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Investment, dynamic consistency and the sectoral regulator's obective

  • Brito, Duarte
  • Pereira, Pedro
  • Vareda, João

We explore the separation of powers between the legislative and the executive branch of government as a way of overcoming the dynamic consistency problem of regulatory policy towards investment. We model the industry as a regulated duopoly. The incumbent is a vertically integrated firm that owns a wholesaler and a retailer. The entrant owns a retailer. Either retailer needs access to the input produced by the wholesaler to operate. The incumbent can make an investment that improves the quality of the input produced by the wholesaler. The regulator sets the access price and is unable to commit. The legislator sets the regulator's objective function and is able to commit. We derive general conditions under which having the legislator distort the regulator's objective function away from social welfare allows increasing the range of parameter values for which it is possible to induce socially desirable investment.

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Paper provided by International Telecommunications Society (ITS) in its series 8th Asia-Pacific Regional ITS Conference, Taipei 2011: Convergence in the Digital Age with number 52341.

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Date of creation: 2011
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Handle: RePEc:zbw:itsp11:52341
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  1. Graeme Guthrie, 2006. "Regulating Infrastructure: The Impact on Risk and Investment," Journal of Economic Literature, American Economic Association, vol. 44(4), pages 925-972, December.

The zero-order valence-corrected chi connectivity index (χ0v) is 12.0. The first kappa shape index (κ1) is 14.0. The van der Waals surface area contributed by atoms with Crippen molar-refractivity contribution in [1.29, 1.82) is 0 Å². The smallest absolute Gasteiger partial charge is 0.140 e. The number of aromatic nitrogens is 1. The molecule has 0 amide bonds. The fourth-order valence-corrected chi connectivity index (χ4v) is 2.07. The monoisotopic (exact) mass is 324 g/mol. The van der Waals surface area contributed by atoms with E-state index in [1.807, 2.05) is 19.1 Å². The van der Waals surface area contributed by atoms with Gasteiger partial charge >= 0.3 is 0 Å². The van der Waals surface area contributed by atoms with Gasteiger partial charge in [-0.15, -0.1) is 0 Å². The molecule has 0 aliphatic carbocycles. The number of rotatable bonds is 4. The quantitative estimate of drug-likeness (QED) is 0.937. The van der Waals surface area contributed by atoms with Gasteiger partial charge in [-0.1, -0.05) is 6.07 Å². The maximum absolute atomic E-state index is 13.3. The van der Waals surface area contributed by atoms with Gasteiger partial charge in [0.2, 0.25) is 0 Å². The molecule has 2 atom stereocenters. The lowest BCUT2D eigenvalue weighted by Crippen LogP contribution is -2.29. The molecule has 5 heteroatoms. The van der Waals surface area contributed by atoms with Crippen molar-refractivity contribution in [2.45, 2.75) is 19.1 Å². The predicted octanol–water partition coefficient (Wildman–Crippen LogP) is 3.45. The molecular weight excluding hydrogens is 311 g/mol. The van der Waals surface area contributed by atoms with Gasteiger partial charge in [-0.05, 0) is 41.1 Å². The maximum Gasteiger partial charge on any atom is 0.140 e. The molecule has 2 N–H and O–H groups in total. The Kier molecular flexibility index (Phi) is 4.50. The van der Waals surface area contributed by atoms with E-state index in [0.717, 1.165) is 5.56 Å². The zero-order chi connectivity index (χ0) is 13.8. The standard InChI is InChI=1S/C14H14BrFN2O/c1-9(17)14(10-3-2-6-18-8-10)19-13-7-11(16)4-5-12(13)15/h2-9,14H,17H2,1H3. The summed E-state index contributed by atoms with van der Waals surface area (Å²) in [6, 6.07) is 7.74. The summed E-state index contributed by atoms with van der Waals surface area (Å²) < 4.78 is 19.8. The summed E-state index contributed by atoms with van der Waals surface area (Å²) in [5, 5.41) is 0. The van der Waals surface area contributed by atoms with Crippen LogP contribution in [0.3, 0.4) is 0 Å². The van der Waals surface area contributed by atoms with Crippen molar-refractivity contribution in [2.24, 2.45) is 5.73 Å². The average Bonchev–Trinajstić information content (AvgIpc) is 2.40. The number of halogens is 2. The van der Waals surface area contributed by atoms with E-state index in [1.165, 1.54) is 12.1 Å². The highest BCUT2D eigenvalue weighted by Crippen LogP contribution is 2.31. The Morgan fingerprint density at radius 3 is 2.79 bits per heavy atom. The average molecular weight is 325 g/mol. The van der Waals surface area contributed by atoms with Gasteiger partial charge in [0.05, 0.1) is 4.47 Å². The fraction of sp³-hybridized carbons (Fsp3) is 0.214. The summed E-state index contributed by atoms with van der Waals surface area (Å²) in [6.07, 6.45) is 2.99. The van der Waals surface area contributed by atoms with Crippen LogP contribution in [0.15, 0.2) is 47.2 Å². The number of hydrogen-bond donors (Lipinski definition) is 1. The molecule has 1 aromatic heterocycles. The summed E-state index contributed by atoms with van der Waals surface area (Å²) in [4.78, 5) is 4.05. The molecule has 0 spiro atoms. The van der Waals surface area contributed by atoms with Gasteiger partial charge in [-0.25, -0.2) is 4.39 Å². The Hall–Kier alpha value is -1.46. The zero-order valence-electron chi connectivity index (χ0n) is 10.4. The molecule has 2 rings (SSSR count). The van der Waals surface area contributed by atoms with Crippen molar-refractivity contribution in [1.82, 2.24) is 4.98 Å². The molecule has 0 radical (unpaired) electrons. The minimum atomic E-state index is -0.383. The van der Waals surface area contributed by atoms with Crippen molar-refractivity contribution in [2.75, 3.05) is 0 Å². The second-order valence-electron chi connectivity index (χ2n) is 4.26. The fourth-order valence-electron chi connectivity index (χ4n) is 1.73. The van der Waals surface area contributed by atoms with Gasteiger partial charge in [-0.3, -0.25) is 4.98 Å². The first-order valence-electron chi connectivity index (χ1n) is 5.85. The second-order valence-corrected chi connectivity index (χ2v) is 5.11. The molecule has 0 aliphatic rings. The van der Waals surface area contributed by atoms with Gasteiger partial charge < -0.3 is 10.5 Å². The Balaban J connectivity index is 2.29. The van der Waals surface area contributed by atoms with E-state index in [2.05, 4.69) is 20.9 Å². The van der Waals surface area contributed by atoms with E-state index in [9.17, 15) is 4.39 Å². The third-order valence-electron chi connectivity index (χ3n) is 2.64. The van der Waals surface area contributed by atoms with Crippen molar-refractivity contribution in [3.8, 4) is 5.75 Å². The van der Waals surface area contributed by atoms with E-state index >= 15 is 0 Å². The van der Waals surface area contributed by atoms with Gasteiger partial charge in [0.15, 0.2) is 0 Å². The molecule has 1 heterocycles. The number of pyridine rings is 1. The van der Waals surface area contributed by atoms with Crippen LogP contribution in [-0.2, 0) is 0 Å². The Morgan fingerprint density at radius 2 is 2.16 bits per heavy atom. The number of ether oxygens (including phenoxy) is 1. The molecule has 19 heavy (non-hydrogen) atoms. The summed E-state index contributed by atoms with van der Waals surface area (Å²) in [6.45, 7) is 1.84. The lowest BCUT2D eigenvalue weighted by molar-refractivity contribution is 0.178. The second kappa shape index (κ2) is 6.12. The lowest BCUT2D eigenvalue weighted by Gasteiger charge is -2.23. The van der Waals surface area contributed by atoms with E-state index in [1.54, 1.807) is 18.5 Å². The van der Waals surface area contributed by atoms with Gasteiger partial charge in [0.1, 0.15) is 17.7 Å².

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  3. Spulber, Daniel F & Besanko, David, 1992. "Delegation, Commitment, and the Regulatory Mandate," Journal of Law, Economics and Organization, Oxford University Press, vol. 8(1), pages 126-54, March.
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  10. Timothy Besley & Stephen Coate, 2003. "Elected Versus Appointed Regulators: Theory and Evidence," Journal of the European Economic Association, MIT Press, vol. 1(5), pages 1176-1206, 09.
  11. Brito, Duarte & Pereira, Pedro & Vareda, João, 2010. "Can two-part tariffs promote efficient investment on next generation networks?," International Journal of Industrial Organization, Elsevier, vol. 28(3), pages 323-333, May.
  12. Vareda, João, 2010. "Access regulation and the incumbent investment in quality-upgrades and in cost-reduction," Telecommunications Policy, Elsevier, vol. 34(11), pages 697-710, December.
  13. Kotakorpi, Kaisa, 2006. "Access price regulation, investment and entry in telecommunications," International Journal of Industrial Organization, Elsevier, vol. 24(5), pages 1013-1020, September.
  14. Trillas, Francesc & Staffiero, Gianandrea, 2007. "Regulatory reform, development and distributive concerns," IESE Research Papers D/665, IESE Business School.
  15. Levine, Paul L & Rickman, Neil, 2002. "Price Regulation, Investment and the Commitment Problem," CEPR Discussion Papers 3200, C.E.P.R. Discussion Papers.
  16. Guthrie, Graeme, 2006. "Regulating Infrastructure: The Impact on Risk and Investment," Working Paper Series 3851, Victoria University of Wellington, The New Zealand Institute for the Study of Competition and Regulation.
  17. Randolph Sloof, 2000. "Interest Group Lobbying and the Delegation of Policy Authority," Economics and Politics, Wiley Blackwell, vol. 12(3), pages 247-274, November.
  18. de Figueiredo, Rui J P, Jr & Spiller, Pablo T & Urbiztondo, Santiago, 1999. "An Informational Perspective on Administrative Procedures," Journal of Law, Economics and Organization, Oxford University Press, vol. 15(1), pages 283-305, April.
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